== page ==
The South Polar Times has been published at long last! It is five years since I first saw the originals, and over two years since we started working on it in earnest, but we still went to the wire – the books were delivered on January 17th, one hundred years to the day since Scott and his companions finally reached the South Pole. The publication is causing quite a stir – the New York Times has already run an article about it, and the Observer and The Times are also planning features. We have donated a copy to the ship’s library of the Orion, which runs tours to the Antarctic, and to the Explorer’s Club in New York for a charity auction, as well as to the three British institutions where the originals are housed – the Royal Geographical Society, the British Library and the Scott Polar Research Institute.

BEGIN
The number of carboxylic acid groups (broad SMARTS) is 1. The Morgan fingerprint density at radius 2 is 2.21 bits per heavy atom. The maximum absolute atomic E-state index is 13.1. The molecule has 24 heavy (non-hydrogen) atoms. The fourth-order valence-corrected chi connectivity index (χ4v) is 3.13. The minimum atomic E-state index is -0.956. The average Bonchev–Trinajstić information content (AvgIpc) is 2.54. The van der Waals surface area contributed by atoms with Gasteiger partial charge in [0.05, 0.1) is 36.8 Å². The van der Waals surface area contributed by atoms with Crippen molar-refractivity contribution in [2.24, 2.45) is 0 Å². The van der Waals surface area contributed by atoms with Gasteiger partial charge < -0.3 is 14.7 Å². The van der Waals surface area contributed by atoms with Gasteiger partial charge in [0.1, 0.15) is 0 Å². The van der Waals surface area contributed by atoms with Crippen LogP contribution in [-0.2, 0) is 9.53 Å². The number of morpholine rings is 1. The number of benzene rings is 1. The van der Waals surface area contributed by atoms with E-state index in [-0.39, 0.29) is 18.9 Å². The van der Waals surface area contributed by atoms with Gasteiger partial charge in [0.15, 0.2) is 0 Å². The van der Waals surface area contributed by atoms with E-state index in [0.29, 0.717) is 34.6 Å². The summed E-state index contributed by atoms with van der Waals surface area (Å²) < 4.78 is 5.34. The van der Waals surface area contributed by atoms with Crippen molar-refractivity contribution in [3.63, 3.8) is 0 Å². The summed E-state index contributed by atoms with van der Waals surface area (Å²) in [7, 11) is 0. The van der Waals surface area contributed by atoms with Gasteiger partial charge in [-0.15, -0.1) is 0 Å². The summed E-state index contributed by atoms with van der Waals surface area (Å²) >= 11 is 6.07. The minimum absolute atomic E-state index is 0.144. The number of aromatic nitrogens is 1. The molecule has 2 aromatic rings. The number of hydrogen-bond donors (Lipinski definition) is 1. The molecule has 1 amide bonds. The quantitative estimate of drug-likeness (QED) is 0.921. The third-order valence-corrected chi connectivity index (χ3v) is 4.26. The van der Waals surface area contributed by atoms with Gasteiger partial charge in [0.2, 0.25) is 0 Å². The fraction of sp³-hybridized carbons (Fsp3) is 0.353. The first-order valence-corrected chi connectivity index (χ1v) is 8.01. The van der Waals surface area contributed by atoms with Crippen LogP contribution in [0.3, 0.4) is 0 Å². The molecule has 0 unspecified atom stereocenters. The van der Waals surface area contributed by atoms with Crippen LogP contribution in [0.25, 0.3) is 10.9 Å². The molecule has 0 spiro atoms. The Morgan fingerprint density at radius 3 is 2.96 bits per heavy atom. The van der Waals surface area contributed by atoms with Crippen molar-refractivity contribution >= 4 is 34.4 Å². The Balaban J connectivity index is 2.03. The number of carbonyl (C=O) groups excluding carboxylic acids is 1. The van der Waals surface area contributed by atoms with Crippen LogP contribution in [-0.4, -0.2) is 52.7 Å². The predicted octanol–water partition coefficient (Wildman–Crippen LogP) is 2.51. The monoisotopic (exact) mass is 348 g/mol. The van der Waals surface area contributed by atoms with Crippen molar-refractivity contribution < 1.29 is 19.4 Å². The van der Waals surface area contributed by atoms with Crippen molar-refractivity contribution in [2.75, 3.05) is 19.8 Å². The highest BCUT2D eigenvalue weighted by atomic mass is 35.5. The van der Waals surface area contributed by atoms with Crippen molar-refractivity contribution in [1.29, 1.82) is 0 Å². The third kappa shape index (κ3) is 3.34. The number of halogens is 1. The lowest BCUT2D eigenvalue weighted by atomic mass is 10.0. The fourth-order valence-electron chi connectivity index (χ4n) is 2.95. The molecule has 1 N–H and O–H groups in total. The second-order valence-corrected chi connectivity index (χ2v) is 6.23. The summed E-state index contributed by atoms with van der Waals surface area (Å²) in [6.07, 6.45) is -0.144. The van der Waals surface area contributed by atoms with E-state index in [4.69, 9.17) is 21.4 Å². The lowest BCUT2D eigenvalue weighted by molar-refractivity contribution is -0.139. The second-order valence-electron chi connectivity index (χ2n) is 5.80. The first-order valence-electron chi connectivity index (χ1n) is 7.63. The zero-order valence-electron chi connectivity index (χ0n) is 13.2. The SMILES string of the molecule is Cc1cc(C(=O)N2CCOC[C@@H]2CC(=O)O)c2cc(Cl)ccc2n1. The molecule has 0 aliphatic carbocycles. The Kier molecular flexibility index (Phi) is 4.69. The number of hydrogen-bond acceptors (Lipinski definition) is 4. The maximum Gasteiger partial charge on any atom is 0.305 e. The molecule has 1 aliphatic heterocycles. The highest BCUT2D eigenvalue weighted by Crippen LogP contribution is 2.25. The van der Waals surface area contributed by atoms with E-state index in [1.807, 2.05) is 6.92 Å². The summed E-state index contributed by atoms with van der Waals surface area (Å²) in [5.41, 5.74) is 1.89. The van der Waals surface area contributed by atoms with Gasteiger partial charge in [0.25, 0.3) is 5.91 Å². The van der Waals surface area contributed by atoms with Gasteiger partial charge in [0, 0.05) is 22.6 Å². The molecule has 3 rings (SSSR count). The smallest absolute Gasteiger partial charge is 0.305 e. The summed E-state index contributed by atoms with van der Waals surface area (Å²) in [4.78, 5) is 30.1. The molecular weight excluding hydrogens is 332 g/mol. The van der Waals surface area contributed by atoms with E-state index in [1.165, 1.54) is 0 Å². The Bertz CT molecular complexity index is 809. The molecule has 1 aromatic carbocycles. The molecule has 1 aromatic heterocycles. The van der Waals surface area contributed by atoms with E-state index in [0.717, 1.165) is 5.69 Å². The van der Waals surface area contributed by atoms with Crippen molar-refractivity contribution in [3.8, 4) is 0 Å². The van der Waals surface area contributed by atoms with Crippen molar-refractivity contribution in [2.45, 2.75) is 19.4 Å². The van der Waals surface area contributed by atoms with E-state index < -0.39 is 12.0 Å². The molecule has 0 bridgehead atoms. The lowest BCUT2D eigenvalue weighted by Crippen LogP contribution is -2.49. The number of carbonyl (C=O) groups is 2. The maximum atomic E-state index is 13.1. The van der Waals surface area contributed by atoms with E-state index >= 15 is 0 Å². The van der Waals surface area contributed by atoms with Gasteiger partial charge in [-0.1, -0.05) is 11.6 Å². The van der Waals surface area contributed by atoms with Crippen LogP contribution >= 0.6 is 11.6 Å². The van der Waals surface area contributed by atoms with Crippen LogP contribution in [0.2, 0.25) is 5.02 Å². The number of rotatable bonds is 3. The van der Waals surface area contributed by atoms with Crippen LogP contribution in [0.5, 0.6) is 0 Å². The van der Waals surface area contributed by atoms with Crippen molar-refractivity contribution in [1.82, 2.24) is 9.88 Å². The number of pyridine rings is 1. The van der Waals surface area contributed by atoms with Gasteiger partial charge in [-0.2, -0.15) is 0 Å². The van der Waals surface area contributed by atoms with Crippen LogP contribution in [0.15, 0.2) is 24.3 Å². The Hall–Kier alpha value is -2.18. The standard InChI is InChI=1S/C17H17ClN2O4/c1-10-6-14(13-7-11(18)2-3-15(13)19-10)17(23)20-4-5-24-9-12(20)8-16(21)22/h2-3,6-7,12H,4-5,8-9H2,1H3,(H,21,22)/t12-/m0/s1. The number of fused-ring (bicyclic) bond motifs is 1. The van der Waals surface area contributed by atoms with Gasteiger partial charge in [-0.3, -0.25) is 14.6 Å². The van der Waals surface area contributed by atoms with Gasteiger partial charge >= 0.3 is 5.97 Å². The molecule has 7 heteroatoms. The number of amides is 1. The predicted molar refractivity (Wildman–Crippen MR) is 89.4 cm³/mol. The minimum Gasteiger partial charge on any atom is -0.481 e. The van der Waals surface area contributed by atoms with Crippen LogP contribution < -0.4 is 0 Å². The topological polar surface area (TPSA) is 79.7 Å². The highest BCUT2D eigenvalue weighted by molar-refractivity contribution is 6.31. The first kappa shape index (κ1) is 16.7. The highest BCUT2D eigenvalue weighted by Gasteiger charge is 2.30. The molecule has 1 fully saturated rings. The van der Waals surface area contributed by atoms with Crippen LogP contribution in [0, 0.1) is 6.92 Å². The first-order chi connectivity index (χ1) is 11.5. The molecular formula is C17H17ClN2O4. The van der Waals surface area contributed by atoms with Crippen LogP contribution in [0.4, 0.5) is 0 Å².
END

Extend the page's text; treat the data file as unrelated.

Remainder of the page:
Talking of the British Library, I was there the other day looking at John Martin’s illustrations to Paradise Lost. He produced two different sets of mezzotints for the poem, one for the quarto and one for the octavo edition of the book, and as you can see even in this rather shaky iPad photo there are significant differences between the two. Mezzotints are extremely hard to reproduce – the shadow detail tends to get lost when they are photographed – so I am on the lookout for an unbound set of the prints (either format) from which we could scan direct, and thus achieve a quality worthy of the originals. If anyone knows of such a set, do let
Niroot Puttapipat came in the other day with the binding artwork for his next book. There are four blocking passes (copper, silver, gold and black) on a tan material. The separations are things of beauty – here they all are. No prizes for guess which book he’s working on!